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OPERATION AND MAINTENANCE-Continued

General and special funds-Continued

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OPERATION AND MAINTENANCE, AIR NATIONAL GUARD-Con.

Object Classification (in thousands of dollars)-Continued

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Direct obligations---Continued 24.0 Printing and reproduction. 25.1 Other services.. 25.2 Services of other agencies.. 26.0 Supplies and materials. 31.0 Equipment.

small arms marksmanship. Assistance is provided to approximately 5,700 clubs and schools with a total membership of approximately 404,000 enrolled with the Director of Civilian Marksmanship, by the loan of rifles and the issue of targets, trophies, medals and badges for marksmanship.

The Board plans and supervises local, regional and State rifle and pistol matches in addition to the National Rifle and Pistol Matches held annually at Camp Perry, Ohio.

Funds are provided to partially defray the travel expenses of State civilian shooting teams to the National Matches. Funds are included for payment to the State of Ohio for the lease of Camp Perry as the permanent site of the National Matches.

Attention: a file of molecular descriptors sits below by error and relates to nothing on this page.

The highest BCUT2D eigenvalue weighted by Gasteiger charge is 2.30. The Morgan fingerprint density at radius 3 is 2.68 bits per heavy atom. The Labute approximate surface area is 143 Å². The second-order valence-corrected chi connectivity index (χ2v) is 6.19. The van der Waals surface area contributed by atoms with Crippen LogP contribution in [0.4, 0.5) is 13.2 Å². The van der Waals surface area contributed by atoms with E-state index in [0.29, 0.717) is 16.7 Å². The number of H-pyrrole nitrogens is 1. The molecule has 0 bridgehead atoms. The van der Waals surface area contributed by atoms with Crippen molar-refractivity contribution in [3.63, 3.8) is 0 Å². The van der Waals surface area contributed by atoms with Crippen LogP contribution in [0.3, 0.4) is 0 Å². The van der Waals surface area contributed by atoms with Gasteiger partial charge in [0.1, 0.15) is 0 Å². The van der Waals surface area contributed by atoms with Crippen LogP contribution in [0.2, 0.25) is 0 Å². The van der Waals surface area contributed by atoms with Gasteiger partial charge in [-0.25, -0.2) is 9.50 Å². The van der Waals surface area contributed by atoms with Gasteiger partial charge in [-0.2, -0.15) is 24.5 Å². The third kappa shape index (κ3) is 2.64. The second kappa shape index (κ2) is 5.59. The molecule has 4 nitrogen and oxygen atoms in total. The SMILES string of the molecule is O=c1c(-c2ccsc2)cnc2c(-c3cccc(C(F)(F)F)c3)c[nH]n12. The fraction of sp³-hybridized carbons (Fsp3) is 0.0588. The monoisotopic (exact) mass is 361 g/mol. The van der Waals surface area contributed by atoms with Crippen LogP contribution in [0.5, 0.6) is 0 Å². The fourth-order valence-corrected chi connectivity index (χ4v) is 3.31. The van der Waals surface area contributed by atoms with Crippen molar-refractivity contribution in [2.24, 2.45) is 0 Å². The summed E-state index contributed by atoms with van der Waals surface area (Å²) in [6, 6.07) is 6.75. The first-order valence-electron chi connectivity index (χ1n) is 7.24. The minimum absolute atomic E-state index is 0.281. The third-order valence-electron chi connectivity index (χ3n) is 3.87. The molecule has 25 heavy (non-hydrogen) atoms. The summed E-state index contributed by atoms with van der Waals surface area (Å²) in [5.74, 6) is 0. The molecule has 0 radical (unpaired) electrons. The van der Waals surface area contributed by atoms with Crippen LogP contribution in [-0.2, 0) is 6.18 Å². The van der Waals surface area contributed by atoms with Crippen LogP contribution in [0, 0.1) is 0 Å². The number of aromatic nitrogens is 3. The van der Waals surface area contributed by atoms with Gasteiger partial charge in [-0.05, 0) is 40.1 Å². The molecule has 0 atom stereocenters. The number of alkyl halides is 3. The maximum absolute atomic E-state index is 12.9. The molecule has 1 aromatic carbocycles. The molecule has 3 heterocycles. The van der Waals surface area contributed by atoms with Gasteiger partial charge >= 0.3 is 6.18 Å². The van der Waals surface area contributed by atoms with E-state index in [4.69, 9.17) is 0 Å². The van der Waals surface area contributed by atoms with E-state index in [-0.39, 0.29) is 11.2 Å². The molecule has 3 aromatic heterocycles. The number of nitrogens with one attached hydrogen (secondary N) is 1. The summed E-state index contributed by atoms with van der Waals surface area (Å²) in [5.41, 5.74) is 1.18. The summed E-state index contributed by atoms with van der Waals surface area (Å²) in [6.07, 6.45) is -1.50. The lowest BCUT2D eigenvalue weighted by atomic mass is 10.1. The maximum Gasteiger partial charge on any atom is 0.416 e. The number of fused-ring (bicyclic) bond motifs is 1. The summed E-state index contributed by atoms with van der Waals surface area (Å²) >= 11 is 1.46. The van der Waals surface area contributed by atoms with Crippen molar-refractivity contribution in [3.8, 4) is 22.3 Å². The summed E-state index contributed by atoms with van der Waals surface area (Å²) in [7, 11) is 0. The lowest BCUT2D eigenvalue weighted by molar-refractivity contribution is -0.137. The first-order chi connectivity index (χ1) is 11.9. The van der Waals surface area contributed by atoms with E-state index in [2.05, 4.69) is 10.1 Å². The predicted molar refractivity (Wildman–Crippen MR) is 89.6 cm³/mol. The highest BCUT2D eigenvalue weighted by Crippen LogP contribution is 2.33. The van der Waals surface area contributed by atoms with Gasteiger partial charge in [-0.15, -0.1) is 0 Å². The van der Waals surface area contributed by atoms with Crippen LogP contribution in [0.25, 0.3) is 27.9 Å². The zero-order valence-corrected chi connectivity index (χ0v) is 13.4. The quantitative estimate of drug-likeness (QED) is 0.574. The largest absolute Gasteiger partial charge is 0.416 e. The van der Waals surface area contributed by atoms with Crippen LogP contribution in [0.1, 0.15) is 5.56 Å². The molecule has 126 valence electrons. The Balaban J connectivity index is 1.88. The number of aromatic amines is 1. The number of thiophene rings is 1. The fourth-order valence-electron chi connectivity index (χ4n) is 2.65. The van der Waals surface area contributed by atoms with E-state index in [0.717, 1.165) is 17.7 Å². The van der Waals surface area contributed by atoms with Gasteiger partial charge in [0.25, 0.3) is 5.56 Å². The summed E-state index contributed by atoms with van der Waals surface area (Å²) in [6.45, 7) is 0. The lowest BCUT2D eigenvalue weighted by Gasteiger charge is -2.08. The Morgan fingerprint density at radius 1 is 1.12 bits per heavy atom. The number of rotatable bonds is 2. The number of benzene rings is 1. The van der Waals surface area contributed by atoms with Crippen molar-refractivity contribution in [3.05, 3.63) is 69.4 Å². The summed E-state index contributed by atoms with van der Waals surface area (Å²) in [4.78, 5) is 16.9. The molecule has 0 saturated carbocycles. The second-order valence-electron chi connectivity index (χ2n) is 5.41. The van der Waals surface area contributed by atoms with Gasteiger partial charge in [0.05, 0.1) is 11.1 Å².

The program is augmented by the issue of ammunition, from existing stocks or purchased with funds provided under other appropriations, to members of rifle clubs and to competitors at national, regional and State competitions as follows (in thousands of dollars):

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Personnel Summary

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Personnel compensation: 11.1 Permanent positions.... 11.5 Other personnel compensation.

Total personnel compensation.. 12.0 Personnel benefits... 21.0 Travel and transportation of persons. 22.0 Transportation of things...23.0 Rent, communications, and utilities. 25.1 Other services.. 26.0 Supplies and materials 31.0 Equipment.--.

NATIONAL BOARD FOR THE PROMOTION OF RIFLE PRACTICE, ARMY

For the necessary expenses of construction, equipment, and maintenance of rifle ranges, the instruction of citizens in marksmanship, and promotion of rifle practice, in accordance with law, including travel of rifle teams, military personnel, and individuals attending regional, national, and international competitions, and not to exceed $21,000 for incidental expenses of the National Board; [$484,000] $459,000: Provided, That travel expenses of civilian members of the National Board shall be paid in accordance with the Standardized Government Travel Regulations, as amended. (10 U.S.C. 4307-13, 4652; 32 U.S.C. 316; Department of Defense Appropriation Act, 1965.)